Montefilia got a troubled run but finished much the best from the back of the field. She loves it soft and could come with a big run late, if she gets the extra distance. It’s a big if in my book, as she will need luck for a clear run.
That goes for a number of horses. Another mare often favourably mentioned by the locals is Duais. She came from off the pace at Caufield as well and seems to be tracking in the right direction lately, getting better with each run this year. The trip in combination with ground is a question mark, but she could be peaking at the right time. I like her at a big price, more so than Montefilia, that’s for sure.
Knights Order is a strong front-runner and impressed in the Caulfield Cup. Already a Group 1 winner over two miles, he also acts on the ground. He’s got the widest draw and will have to work a bit to get to the lead. That’s far from ideal.
I loved the run of Realm Of Flowers in the Metropolitan where she hit the line incredibly strong, indication she wants to go further. She’s an intriguing mare and definitely will love the soft ground. Stamina for the 2 miles look a given and she’s got a good draw for a relaxed start.
She will need a bit of luck for a gap to open on the inside turning for home, though. If it does happen, she is a great chance to run away with it off a really low weight.
She is a backable price but I have a major concern that puts me off: she missed her most recent engagement, which is a bit of a worry. is she 100%?
2019 Melbourne Cup hero Vow And Declare ran well in the Caufield Cup. Probably this is beyond him these days, but he can feature in the money. The same can’t be said about surprise 2020 Epsom Derby winner Serpentine. He’s improved for blinkers lately, but has a lot to find and should struggle from a #23 gate.
Talking of formerly trained classy European horses: 2020 Arc 4th Gold Trip has to carry top weight. The winner of only a single race in 15 career starts hasn’t set the world alight in Australia since moving there last year. The locals think 57.5kg is a lot to carry, and it probably is.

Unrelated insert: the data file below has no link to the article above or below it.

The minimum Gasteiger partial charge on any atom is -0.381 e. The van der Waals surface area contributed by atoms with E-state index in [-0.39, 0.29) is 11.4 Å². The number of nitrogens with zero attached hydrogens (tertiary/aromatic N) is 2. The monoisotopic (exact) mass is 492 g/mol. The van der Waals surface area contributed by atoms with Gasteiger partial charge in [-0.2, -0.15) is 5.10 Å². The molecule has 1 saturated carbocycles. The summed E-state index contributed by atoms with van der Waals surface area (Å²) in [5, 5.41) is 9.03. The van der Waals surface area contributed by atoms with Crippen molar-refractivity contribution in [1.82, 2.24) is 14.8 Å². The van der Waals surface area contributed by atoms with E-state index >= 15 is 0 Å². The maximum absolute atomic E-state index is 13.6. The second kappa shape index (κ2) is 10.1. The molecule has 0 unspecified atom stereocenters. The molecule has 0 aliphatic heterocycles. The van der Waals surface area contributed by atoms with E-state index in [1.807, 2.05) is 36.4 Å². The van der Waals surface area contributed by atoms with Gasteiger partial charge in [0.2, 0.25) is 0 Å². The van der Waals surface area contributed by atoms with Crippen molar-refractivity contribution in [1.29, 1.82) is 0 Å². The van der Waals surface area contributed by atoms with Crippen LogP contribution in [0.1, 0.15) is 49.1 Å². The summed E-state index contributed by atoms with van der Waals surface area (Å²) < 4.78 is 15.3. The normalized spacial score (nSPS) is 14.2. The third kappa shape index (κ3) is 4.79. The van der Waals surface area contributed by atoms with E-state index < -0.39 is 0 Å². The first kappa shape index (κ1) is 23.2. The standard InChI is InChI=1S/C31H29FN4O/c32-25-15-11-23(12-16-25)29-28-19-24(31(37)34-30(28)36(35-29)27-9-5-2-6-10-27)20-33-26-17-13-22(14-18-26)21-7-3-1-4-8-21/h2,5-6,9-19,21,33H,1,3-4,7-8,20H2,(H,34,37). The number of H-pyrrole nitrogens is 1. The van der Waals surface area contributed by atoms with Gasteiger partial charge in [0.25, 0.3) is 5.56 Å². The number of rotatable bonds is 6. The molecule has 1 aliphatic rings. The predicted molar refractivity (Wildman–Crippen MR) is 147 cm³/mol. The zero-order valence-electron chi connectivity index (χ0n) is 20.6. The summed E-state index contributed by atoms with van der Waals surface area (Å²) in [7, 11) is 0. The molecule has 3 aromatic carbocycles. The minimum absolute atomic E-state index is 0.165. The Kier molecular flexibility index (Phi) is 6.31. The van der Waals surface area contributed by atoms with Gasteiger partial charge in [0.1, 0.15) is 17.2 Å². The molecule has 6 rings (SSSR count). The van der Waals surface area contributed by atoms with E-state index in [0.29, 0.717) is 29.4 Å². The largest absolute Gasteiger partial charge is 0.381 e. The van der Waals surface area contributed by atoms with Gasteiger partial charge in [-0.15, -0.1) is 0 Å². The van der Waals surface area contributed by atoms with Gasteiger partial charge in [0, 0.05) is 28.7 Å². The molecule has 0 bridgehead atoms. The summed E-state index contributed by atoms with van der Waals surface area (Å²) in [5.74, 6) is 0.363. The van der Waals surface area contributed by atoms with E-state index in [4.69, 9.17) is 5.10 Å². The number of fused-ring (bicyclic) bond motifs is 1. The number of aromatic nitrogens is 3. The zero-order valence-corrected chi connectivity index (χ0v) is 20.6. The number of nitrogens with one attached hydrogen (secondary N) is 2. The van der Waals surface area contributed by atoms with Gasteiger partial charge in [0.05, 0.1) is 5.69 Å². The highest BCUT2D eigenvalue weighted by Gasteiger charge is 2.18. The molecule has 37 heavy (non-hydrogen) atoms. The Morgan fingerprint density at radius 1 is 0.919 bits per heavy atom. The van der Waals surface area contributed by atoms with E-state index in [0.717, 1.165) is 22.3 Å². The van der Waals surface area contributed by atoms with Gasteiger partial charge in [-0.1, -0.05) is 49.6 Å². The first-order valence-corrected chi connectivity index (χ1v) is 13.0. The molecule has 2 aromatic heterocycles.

But: he looks like to really get going lately. He was an agonisingly close runner-up in the Caufield Cup (see video above), having raced less efficient than the eventual winner. And he got a highly trouble passage in the Cox Plate when last seen- Some of that was his own making as he jumped badly with first-time blinkers – yet finished nicely on the eye and can be upgraded for the run.
He’s clearly the class act in the field. Not only because of his Arc performance – which is probably too long ago now to really count as recent form anyway – but he followed up next season with 2nd and 3rd place finishes in the Group 1’s prix Ganay and Grand Prix de St. Cloud.
He only had five start in Australia since his permanent move, improving with each run and he clearly enjoys rain softened ground. The more rain the better, in fact.
The trip is a question mark. But his class, tactical speed and change of gear should see him being really competitive in my view, especially as the #14 draw gives jockey Mark Zahra plenty of options to find a good position.
At an even bigger price one of the home team caught my eye: Stockman. Connections were quite bullish, and I can clearly see why. Ignore his most recent 8th place finish; it was an obvious prep run and the gelding ran on nicely under an easy hands and heels ride.
The two preceding performances were of serious note, though. Two back he won the St. Leger Stakes over 2600m at Randwick is fine style, making an impressive move from over 600m out. He was always in charge in the home straight.
Two weeks earlier he was only 1¼ lengths beaten in 4th in the Group 1 Metropolitan Handicap, finishing strongly yet again, even though not getting the clearest of runs from 400m out.
He’s 1.5kg better off on the weights with Realm Of Flowers today in comparison, who was a strong third that day. That’s noteworthy, given I rate her chance highly, as mentioned before.
Crucially, he loves soft ground. In fact, it’s key to his chances. Therefore, the more rain the better. He also got a good draw to move forward from, so has a lot going his way.
I believe his price is driven by his disappointing run in the Sydney Cup – his only try over 2 miles. He was quite fancied that day, but had too much to do from a wide draw and the back of the field. He’s clearly better than that, as he’s shown more often than not in recent weeks.
If all goes to plan, Deauville Legend could be too good in this field. He has the form, the speed ratings, the stamina and possibly the ground versatility. But he’s an awfully short price. Unbackable for me.
The mare Realm Of Flowers is next likeliest winner in my book. 12/1 looks even a good price. But the worry whether she is 100% puts me off, because there are two strong alternatives at bigger prices.
Stockman is seriously underappreciated in the betting market, especially with every additional drop of rain to benefit his chances. He’s got form and a solid chance to stay the trip.
Top weight Gold Trip is undervalued because of his poor strike rate. But he’s the class act in this field, has improved with each run and will love the ground.